Richard Nixon photo

Excerpts of Remarks of the Vice President of the United States at West Orange, NJ

October 04, 1960

My opponent shows a flair for fashioning promises to audiences. To groups and regions are offered custom-made promises in the flowing guise of moving America ahead.

I say that America is far more than the sum of the conflicting wishes of our sections and groups. The Presidency is not the property of any bloc or special interest; it must be the office of all - all Americans.

Our real new frontier lies, not in fragmenting the Nation's interests but in uniting the national purpose.

I refer today to my opponent's new farm program. Though presented in South Dakota and framed as an appeal to farmers, it directly concerns every American citizen. In fact, the impact of his program on nonfarmers would be more dramatic than any farm program ever seriously advanced in our country.

You are entitled to know exactly how his farm program would affect you. Here are the facts - they were prepared by career farm and food experts.

(1) Senator Kennedy's plan would run overall food costs up by 25 percent. This means that, if ever his farm program of planned scarcity were adopted, you would find these results at your grocery store:

For every quart of milk you would pay almost 6 cents more.

For a dozen eggs you would pay 28 cents more.

For chicken you would pay about 22 cents a pound more.

For pork you would pay about 23 cents a pound more.

For choice beef you would pay about 15 cents a pound more.

For every loaf of bread you would pay about 2 cents more.

And so on, up and down the aisles in your grocery store.

That's what my opponent's farm plan would do for all Americans, including those least able to pay - run up their grocery bills by 25 percent. Even a sales tax - which has been recommended by Mr. Galbraith - one of the Senator's closest advisers - would do less damage to the average-income citizen on his food bills.

(2) That isn't all. By raising food costs, his plan would also force up the Consumer Price Index - often called the cost-of-living - by at least 6 percent. First wages, then prices, all across the land - right here, and every place else - would be affected. The Kennedy plan is planned inflation.

(3) Next, Senator Kennedy would cut, throughout America, the supply of beef and pork per person below what we had during the rationing days of World War II. He would raise beef and pork prices by making meat scarce.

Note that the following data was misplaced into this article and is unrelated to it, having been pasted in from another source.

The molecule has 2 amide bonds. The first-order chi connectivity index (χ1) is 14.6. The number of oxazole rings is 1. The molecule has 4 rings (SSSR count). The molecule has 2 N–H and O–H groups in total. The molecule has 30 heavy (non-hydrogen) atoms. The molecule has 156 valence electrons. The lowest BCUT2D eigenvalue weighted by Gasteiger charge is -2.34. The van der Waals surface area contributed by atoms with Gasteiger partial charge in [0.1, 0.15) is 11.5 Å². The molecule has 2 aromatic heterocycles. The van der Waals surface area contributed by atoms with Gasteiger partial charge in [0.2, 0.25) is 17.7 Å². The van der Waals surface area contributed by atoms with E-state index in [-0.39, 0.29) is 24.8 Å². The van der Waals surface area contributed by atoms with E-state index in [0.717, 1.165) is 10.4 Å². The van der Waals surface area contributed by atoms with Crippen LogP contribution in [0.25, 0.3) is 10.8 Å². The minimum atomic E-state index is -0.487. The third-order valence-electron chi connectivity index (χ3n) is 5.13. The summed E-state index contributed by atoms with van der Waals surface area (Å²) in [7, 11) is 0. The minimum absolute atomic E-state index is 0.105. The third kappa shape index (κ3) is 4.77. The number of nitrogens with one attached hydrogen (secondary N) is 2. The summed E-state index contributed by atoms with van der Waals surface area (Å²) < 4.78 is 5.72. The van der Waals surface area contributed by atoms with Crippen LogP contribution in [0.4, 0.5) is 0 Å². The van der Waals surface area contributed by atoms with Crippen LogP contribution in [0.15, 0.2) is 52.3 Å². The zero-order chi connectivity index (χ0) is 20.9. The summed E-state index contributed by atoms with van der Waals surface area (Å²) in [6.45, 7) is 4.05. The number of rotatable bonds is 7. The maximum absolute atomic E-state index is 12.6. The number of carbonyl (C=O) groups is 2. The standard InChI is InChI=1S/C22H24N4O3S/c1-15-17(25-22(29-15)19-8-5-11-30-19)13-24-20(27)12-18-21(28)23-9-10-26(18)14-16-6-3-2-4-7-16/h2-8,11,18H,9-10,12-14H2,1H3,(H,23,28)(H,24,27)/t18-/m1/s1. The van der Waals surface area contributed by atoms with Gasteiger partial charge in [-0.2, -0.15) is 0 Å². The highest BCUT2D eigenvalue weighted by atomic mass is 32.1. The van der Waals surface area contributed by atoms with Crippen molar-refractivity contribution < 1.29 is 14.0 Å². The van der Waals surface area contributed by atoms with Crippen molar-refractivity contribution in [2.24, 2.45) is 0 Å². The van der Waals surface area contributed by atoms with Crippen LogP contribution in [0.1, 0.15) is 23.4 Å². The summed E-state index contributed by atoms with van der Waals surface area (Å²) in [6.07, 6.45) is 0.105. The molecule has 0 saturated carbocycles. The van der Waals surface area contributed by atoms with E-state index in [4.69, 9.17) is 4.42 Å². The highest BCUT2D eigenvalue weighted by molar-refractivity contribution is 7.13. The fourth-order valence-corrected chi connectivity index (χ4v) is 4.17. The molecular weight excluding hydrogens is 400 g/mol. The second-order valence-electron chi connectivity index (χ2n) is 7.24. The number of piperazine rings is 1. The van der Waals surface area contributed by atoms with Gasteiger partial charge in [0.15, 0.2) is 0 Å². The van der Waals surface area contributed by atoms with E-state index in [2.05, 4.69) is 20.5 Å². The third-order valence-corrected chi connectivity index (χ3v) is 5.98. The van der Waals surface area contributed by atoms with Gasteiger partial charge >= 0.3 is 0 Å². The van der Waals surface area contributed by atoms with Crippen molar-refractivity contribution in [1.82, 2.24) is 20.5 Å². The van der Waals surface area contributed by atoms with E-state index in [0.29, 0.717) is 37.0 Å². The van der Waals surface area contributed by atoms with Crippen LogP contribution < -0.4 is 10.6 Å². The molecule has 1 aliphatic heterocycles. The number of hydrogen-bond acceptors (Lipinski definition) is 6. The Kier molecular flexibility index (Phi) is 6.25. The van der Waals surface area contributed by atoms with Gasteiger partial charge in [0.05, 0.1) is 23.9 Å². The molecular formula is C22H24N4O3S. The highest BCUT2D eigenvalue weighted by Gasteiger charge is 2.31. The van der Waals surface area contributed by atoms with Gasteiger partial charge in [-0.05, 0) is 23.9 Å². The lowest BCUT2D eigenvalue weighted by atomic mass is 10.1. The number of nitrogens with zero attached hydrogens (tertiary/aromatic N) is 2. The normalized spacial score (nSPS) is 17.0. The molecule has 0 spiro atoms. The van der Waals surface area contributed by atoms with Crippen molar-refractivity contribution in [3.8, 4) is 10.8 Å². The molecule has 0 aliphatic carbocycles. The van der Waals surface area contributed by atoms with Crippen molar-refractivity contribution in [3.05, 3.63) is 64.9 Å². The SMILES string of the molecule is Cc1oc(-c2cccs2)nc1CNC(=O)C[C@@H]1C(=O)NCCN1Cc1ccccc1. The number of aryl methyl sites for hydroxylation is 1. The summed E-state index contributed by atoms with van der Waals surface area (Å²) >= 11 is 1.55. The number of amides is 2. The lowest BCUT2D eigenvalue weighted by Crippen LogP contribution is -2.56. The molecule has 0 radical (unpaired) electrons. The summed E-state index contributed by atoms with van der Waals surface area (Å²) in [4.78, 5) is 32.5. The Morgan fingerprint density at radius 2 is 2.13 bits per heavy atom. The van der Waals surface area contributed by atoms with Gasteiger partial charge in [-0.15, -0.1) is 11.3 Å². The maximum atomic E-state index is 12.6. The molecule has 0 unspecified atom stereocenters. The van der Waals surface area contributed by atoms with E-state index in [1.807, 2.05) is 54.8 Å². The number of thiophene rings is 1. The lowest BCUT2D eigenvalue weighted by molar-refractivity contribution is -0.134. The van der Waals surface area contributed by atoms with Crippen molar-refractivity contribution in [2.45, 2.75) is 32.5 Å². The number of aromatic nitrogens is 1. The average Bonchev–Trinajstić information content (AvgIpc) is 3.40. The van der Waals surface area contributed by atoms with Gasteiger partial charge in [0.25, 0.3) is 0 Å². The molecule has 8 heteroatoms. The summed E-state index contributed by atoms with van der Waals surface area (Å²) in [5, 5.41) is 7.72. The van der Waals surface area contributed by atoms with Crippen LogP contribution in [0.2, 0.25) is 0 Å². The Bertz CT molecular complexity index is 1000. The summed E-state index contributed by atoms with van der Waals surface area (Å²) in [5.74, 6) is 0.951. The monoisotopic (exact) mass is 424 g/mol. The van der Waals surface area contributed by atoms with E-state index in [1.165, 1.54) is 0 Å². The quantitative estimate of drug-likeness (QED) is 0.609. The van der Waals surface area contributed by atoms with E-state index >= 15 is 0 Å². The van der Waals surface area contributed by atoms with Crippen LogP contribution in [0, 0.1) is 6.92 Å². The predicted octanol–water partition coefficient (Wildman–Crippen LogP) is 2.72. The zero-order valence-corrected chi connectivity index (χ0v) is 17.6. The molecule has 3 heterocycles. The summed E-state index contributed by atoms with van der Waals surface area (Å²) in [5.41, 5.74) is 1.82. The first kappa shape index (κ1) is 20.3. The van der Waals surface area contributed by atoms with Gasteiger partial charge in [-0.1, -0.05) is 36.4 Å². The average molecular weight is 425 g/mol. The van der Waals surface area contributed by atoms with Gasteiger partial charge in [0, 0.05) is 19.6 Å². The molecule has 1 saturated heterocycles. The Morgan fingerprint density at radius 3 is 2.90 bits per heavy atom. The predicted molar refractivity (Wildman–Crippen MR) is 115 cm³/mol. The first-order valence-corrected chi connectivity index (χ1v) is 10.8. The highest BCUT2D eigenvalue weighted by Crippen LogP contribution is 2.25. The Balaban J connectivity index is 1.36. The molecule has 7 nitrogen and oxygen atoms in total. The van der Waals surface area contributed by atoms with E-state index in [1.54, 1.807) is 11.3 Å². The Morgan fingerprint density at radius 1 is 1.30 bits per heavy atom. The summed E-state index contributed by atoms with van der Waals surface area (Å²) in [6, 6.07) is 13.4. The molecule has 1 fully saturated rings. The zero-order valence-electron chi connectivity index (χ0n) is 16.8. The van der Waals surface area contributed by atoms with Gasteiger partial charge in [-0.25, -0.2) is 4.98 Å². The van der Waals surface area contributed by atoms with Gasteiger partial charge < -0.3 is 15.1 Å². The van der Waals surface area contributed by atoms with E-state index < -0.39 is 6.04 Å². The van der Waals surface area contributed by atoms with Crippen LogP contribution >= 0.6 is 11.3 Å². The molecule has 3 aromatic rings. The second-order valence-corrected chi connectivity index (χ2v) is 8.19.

(4) But even that isn't all. Senator Kennedy would throw onto the unemployment rolls approximately 1 million people now engaged in serving the needs of farm people and handling their products.

(5) He would do even more. He would cut the size of the farm output by about one-fifth, or about the equivalent of another million jobs. Farmers would be driven off farms in shocking numbers. They would be forced to compete with city workers in a desperate effort to find jobs.

(6) In addition, the Senator would raise Government costs. Take just wheat as an example. The subsidy involved in exporting each bushel of wheat would go from a comparable 50 cents today to at least $1.75.

(7) Finally, his plan would unavoidably make America second rate certain farm products. Mr. Khrushchev publicly boasts of his intention to catch up with the United States in the production of such farm products as meat and milk. If Senator Kennedy's plan is put into effect, Mr. Khrushchev can realize his ambition for a number of farm products. That specific ally includes milk.

I must add that my opponent's plan would be no better for farmers than for consumers. I have already pointed out that he would liquidate one out of every five farm jobs. He would also tighten the grip of Government controls, at least quadruple the number of Federal inspectors who enforce Government regulations. He would have the American farmer sell his freedom for a price.

Thus he would deny to the American people the advantages of the scientific advances in agriculture during our generation.

This is a reactionary farm program, seriously advanced, that would wreak havoc on farmer and consumer alike.

I challenge the Senator to refute this analysis.

I challenge him to admit to the American people that he plans to raise their food costs by 25 percent.

I challenge him to deny that he would cut your meat supply below the World War II rationing level.

I challenge him to concede that he is proposing to abolish a million farm jobs and another million nonfarm jobs.

I challenge him to disprove that his plan will be inflationary throughout the economy.

Richard Nixon, Excerpts of Remarks of the Vice President of the United States at West Orange, NJ Online by Gerhard Peters and John T. Woolley, The American Presidency Project